Recommended Reading

"Greta Garbo: A Life Apart"

by Karen Swenson (A Lisa Drew Book/Scribner, 1997, 639 pages)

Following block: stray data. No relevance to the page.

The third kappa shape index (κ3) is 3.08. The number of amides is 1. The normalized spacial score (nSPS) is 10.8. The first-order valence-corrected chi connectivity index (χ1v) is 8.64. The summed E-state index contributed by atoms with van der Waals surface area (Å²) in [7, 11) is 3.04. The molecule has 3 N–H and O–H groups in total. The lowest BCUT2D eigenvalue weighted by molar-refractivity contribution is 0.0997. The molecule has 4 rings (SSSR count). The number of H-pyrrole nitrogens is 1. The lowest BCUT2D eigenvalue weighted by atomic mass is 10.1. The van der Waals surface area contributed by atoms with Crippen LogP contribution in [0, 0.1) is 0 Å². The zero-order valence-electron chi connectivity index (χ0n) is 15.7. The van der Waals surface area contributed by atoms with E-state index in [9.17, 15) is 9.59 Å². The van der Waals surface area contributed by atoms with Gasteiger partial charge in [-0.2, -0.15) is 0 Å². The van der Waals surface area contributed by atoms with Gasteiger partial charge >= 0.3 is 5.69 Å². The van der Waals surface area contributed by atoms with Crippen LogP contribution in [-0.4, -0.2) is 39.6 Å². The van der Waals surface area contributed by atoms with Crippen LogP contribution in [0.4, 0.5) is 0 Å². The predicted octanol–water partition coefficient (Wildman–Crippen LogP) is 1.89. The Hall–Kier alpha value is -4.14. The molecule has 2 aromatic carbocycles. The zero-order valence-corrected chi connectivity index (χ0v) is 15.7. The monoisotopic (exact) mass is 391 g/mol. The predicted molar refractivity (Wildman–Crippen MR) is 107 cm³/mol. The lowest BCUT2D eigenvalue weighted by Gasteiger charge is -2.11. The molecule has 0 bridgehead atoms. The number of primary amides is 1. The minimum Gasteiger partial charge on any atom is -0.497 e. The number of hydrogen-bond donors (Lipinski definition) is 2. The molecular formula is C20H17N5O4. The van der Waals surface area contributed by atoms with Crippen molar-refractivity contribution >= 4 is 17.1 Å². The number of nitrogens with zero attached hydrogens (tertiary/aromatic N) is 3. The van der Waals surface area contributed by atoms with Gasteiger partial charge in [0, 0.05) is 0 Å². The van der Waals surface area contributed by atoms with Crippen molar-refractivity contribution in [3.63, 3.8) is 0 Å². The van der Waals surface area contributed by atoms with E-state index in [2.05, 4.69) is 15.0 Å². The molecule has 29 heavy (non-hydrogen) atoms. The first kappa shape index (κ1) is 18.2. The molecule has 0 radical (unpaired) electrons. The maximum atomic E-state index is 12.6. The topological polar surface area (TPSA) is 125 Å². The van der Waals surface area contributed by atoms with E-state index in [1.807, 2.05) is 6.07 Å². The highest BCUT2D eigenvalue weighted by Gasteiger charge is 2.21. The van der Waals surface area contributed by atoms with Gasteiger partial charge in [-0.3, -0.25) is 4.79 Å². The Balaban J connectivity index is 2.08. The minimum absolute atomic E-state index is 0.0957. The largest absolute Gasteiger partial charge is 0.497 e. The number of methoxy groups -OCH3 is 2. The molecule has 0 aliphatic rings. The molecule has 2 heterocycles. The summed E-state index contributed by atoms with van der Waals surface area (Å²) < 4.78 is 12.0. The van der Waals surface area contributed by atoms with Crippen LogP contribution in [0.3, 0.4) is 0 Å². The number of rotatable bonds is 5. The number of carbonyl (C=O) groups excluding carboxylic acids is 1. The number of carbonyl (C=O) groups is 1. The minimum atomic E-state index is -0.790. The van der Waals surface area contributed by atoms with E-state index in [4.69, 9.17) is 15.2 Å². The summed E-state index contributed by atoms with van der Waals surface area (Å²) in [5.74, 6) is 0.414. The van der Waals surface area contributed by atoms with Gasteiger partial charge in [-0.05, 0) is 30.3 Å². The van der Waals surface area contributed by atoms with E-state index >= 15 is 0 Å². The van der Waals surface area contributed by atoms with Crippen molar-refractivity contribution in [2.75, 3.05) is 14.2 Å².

"More so tan with any other contemporary figure, the telling of Greta Garbo's life story is largely dependent on what she would have considered the indiscretion of her friends and coworkers," author Karen Swenson says in her introduction to Greta Garbo: A Life Apart. In a lot of ways, a biography of someone who was so protective of her private life and even evasive when a rare interview was granted, is difficult to construct. But, as Swenson noted, those who were close to her have seemed, over the years, very willing to share their thoughts, ideas and experiences about - people such as photographer Cecil Beaton who apparently kept a detailed diary and, to Garbo's chagrin, had no qualms about sharing the accounts of his friendship with Garbo - or Mercedes de Acosta who may have been Garbo's lover at one time. Of course, Swenson uses letters written by Garbo herself to family and friends, and notes in her introduction that although her book is not sanctioned by the Garbo estate, she did get editorial assistance from Garbo's closest surviving relative - her niece and family. Swenson's account is detailed, well-researched and leaves the reader satisfied at the end that virtually all that is possible to reveal of the reclusive star's life has been transcribed. Swenson deserves credit, too, for being very matter-of-fact in her presentation rather than waxing philosophical, or even psychological, as some writers do. Well organized in a logical chronological fashion, the book is an intriguing read keeps the reader interested and entertained for the entire 600+ pages. Personages no less than Douglas Fairbanks, Jr. have praised the biography. Fairbanks suggested that no one else has succeeded so well in capturing Garbo's "elusive personality." Award-winning screenwriter and TV playwright Gavin Lambert simply called it "the best biography of Garbo." Anyone wanting to get beyond all of the ceaseless verbage about "the Garbo mystique" should start with this book and get the facts about one of the most (if not the most) famous names from the last century - and one that has not faded with the passing of time.

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